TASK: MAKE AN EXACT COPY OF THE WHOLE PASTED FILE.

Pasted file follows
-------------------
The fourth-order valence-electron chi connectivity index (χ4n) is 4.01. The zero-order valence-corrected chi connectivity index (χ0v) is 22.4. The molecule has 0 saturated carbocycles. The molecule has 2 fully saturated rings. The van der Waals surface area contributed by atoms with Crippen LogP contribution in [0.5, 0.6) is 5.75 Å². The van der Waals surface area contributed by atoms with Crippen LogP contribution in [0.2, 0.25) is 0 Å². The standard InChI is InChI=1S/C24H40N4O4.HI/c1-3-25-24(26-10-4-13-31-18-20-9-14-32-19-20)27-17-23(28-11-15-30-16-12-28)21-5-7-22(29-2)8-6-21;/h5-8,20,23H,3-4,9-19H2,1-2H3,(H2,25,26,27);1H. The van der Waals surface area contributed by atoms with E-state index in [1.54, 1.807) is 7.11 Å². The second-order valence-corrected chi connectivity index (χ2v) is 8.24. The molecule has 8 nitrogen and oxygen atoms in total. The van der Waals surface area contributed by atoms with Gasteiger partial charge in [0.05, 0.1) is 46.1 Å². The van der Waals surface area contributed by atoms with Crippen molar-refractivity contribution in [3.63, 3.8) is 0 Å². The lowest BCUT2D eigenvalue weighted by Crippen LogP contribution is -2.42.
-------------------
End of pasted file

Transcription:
The fourth-order valence-electron chi connectivity index (χ4n) is 4.01. The zero-order valence-corrected chi connectivity index (χ0v) is 22.4. The molecule has 0 saturated carbocycles. The molecule has 2 fully saturated rings. The van der Waals surface area contributed by atoms with Crippen LogP contribution in [0.5, 0.6) is 5.75 Å². The van der Waals surface area contributed by atoms with Crippen LogP contribution in [0.2, 0.25) is 0 Å². The standard InChI is InChI=1S/C24H40N4O4.HI/c1-3-25-24(26-10-4-13-31-18-20-9-14-32-19-20)27-17-23(28-11-15-30-16-12-28)21-5-7-22(29-2)8-6-21;/h5-8,20,23H,3-4,9-19H2,1-2H3,(H2,25,26,27);1H. The van der Waals surface area contributed by atoms with E-state index in [1.54, 1.807) is 7.11 Å². The second-order valence-corrected chi connectivity index (χ2v) is 8.24. The molecule has 8 nitrogen and oxygen atoms in total. The van der Waals surface area contributed by atoms with Gasteiger partial charge in [0.05, 0.1) is 46.1 Å². The van der Waals surface area contributed by atoms with Crippen molar-refractivity contribution in [3.63, 3.8) is 0 Å². The lowest BCUT2D eigenvalue weighted by Crippen LogP contribution is -2.42.